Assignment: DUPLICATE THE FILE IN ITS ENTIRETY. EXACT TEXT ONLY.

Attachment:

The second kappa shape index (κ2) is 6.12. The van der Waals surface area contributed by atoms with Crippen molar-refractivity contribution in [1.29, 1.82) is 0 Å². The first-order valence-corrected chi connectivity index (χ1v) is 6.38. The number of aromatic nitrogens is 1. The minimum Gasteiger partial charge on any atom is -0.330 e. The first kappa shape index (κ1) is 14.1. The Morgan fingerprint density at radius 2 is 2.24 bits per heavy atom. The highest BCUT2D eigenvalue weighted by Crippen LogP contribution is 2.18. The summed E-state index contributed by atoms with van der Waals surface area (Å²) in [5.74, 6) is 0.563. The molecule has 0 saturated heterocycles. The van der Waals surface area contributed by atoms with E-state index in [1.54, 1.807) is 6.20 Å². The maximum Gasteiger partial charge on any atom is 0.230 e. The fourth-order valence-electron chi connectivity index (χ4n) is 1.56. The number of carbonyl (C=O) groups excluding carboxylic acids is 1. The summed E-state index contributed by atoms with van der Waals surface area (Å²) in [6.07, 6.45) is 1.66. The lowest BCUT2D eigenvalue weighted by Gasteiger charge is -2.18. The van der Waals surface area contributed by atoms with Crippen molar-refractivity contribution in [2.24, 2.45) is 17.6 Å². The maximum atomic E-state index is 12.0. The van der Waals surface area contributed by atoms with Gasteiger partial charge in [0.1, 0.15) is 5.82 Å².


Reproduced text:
The second kappa shape index (κ2) is 6.12. The van der Waals surface area contributed by atoms with Crippen molar-refractivity contribution in [1.29, 1.82) is 0 Å². The first-order valence-corrected chi connectivity index (χ1v) is 6.38. The number of aromatic nitrogens is 1. The minimum Gasteiger partial charge on any atom is -0.330 e. The first kappa shape index (κ1) is 14.1. The Morgan fingerprint density at radius 2 is 2.24 bits per heavy atom. The highest BCUT2D eigenvalue weighted by Crippen LogP contribution is 2.18. The summed E-state index contributed by atoms with van der Waals surface area (Å²) in [5.74, 6) is 0.563. The molecule has 0 saturated heterocycles. The van der Waals surface area contributed by atoms with E-state index in [1.54, 1.807) is 6.20 Å². The maximum Gasteiger partial charge on any atom is 0.230 e. The fourth-order valence-electron chi connectivity index (χ4n) is 1.56. The number of carbonyl (C=O) groups excluding carboxylic acids is 1. The summed E-state index contributed by atoms with van der Waals surface area (Å²) in [6.07, 6.45) is 1.66. The lowest BCUT2D eigenvalue weighted by Gasteiger charge is -2.18. The van der Waals surface area contributed by atoms with Crippen molar-refractivity contribution in [2.24, 2.45) is 17.6 Å². The maximum atomic E-state index is 12.0. The van der Waals surface area contributed by atoms with Gasteiger partial charge in [0.1, 0.15) is 5.82 Å².